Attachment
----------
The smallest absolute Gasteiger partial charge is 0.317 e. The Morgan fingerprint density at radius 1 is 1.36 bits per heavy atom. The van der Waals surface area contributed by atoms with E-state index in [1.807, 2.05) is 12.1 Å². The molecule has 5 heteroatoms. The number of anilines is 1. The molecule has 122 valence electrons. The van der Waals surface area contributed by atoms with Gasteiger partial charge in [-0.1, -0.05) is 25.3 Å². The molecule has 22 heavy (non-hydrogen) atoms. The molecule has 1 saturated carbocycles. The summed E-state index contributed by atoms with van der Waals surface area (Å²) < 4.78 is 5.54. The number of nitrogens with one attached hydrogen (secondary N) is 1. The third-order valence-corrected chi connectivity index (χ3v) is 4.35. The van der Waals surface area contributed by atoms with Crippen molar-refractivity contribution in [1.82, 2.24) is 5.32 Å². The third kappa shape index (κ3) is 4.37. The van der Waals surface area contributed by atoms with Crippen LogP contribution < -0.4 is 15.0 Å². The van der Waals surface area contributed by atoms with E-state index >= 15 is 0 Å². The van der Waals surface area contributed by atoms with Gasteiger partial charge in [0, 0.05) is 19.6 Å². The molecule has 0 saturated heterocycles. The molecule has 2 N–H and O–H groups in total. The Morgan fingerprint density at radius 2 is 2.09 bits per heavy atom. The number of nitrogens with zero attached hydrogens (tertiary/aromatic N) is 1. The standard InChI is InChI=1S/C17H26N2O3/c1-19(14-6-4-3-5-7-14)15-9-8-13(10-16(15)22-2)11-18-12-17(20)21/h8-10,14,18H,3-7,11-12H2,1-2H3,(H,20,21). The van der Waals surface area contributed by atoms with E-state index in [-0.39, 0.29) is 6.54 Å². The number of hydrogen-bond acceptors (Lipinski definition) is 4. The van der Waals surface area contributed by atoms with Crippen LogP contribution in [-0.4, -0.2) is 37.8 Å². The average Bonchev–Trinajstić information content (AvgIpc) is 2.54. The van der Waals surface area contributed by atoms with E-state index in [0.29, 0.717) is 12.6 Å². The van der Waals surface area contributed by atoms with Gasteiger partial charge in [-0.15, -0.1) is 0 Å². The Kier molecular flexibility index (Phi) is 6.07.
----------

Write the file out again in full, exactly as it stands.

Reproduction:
The smallest absolute Gasteiger partial charge is 0.317 e. The Morgan fingerprint density at radius 1 is 1.36 bits per heavy atom. The van der Waals surface area contributed by atoms with E-state index in [1.807, 2.05) is 12.1 Å². The molecule has 5 heteroatoms. The number of anilines is 1. The molecule has 122 valence electrons. The van der Waals surface area contributed by atoms with Gasteiger partial charge in [-0.1, -0.05) is 25.3 Å². The molecule has 22 heavy (non-hydrogen) atoms. The molecule has 1 saturated carbocycles. The summed E-state index contributed by atoms with van der Waals surface area (Å²) < 4.78 is 5.54. The number of nitrogens with one attached hydrogen (secondary N) is 1. The third-order valence-corrected chi connectivity index (χ3v) is 4.35. The van der Waals surface area contributed by atoms with Crippen molar-refractivity contribution in [1.82, 2.24) is 5.32 Å². The third kappa shape index (κ3) is 4.37. The van der Waals surface area contributed by atoms with Crippen LogP contribution < -0.4 is 15.0 Å². The van der Waals surface area contributed by atoms with E-state index >= 15 is 0 Å². The van der Waals surface area contributed by atoms with Gasteiger partial charge in [0, 0.05) is 19.6 Å². The molecule has 0 saturated heterocycles. The molecule has 2 N–H and O–H groups in total. The Morgan fingerprint density at radius 2 is 2.09 bits per heavy atom. The number of nitrogens with zero attached hydrogens (tertiary/aromatic N) is 1. The standard InChI is InChI=1S/C17H26N2O3/c1-19(14-6-4-3-5-7-14)15-9-8-13(10-16(15)22-2)11-18-12-17(20)21/h8-10,14,18H,3-7,11-12H2,1-2H3,(H,20,21). The van der Waals surface area contributed by atoms with E-state index in [-0.39, 0.29) is 6.54 Å². The number of hydrogen-bond acceptors (Lipinski definition) is 4. The van der Waals surface area contributed by atoms with Crippen LogP contribution in [-0.4, -0.2) is 37.8 Å². The average Bonchev–Trinajstić information content (AvgIpc) is 2.54. The van der Waals surface area contributed by atoms with E-state index in [0.29, 0.717) is 12.6 Å². The van der Waals surface area contributed by atoms with Gasteiger partial charge in [-0.15, -0.1) is 0 Å². The Kier molecular flexibility index (Phi) is 6.07.